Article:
Science Journal of Public Health

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Food Taboos and Misconceptions Among Pregnant Women of Shashemene District, Ethiopia, 2012

Received: Apr. 19, 2015    Accepted: May 11, 2015    Published: May 15, 2015
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Abstract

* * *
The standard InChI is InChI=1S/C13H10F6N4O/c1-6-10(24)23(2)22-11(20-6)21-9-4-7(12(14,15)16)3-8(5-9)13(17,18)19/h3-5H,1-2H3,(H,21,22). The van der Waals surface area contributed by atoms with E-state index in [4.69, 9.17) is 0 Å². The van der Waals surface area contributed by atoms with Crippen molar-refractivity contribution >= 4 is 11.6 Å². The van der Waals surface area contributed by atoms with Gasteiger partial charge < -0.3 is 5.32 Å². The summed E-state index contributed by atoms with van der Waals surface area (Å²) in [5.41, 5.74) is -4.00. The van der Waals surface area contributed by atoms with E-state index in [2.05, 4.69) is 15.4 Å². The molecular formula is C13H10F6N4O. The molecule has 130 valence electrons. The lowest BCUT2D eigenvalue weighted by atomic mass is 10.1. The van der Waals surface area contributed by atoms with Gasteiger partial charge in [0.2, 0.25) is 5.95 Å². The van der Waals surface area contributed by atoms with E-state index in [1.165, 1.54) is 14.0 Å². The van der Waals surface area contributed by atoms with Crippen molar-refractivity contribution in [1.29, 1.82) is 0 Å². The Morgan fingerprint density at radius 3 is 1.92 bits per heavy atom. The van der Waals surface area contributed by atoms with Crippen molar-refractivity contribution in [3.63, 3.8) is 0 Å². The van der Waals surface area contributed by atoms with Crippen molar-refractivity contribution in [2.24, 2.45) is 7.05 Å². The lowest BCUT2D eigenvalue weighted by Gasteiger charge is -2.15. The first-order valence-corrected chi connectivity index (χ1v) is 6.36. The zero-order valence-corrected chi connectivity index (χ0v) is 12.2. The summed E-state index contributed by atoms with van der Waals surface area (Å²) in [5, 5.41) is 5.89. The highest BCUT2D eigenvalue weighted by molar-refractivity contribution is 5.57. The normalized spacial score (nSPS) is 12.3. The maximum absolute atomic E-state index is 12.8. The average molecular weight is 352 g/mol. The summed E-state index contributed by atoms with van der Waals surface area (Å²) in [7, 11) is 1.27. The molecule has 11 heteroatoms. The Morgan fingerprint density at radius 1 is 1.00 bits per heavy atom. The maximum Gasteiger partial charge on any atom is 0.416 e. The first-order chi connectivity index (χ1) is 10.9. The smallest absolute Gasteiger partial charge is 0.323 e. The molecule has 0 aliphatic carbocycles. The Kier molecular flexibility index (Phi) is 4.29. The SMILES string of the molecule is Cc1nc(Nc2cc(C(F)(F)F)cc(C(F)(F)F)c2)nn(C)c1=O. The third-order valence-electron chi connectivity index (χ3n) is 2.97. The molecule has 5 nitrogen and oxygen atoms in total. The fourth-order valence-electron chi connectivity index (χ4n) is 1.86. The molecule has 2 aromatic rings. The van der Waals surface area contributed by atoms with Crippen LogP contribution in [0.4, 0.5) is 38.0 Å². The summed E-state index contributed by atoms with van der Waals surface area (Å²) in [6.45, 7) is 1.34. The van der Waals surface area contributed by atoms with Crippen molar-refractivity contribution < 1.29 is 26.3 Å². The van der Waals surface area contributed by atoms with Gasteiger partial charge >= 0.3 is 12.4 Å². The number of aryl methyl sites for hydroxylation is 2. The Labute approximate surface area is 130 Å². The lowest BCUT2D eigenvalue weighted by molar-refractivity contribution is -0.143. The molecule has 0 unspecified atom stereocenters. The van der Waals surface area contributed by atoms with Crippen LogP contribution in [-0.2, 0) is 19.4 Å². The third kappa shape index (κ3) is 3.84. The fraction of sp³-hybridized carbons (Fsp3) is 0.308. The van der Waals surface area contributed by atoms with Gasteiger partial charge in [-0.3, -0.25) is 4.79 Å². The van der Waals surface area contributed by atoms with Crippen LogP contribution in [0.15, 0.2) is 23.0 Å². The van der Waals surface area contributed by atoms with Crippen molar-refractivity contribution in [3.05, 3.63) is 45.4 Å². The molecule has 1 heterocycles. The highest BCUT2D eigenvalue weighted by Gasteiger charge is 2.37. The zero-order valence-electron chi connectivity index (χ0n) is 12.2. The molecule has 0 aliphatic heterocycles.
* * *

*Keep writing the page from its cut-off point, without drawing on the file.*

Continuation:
Background: A food considered as a taboo is strictly forbidden, for health, cultural or spiritual reasons. Food taboos are known from virtually all human societies and may be found in various forms all over the world. Pregnancy is viewed as a critical period in the life of women and is usually subjected to a number of food taboos as a way of safeguarding their lives and that of the unborn baby. Poor maternal nutrition, especially in rural settings, adversely affects pregnancy and birth outcomes. In many local communities, pregnant women have food taboos with consequent depletion of vital nutrients. Malnutrition is one of the most serious health problems affecting children and their mothers in Ethiopia. As a result, there is lack of comprehensive information regarding practices and the factors associated with them in the study area. Therefore this study was aimed at measuring women who are likely to have certain taboos/misconceptions during pregnancy among pregnant women attending ANC services in public health institutions of shashemene district. Method: An institution based descriptive cross-sectional study design followed by Simple random sampling technique was used for 295 pregnant women, who are attending ANC service from public health institutions of Shashemene district. The Data was coded, entered in to EPI info 3.5.1 and exported to SPSS version 20.0 for further analysis. Frequencies, percentages, crude odds Ratio, 95% Confidence Intervals and multiple logistic-regressions were analyzed. Finally, the result of the study was presented using texts, figures and tables. Result: one half (49.8%) of total pregnant mothers encountered food taboos at least for one food item. food items avoided were, linseed 92 times, honey 84 times, milk 67 times, fatty meat 63 times, eggs 50 times, fruits 41 times and vegetables 17 times. Reasons mentioned for avoidance of this food item; Plastered on the fetal head, makes fatty baby and difficult delivery, fear of abortion, evil eye, fetal abnormality. Educational status showed a significant association with belief of balanced diet. Conclusion: The study revealed that food taboos and traditional beliefs relating to pregnancy exist and larger proportion of women still believes in old unscientific tales. This can be improved by strengthening the nutrition counseling component of ANC which was inadequate in the ANC package received. Empowering community based health workers in providing effective nutrition counseling should be explored. There is a need for nutrition education and awareness generation among women; Increasing literacy status to reduce taboos/misconceptions.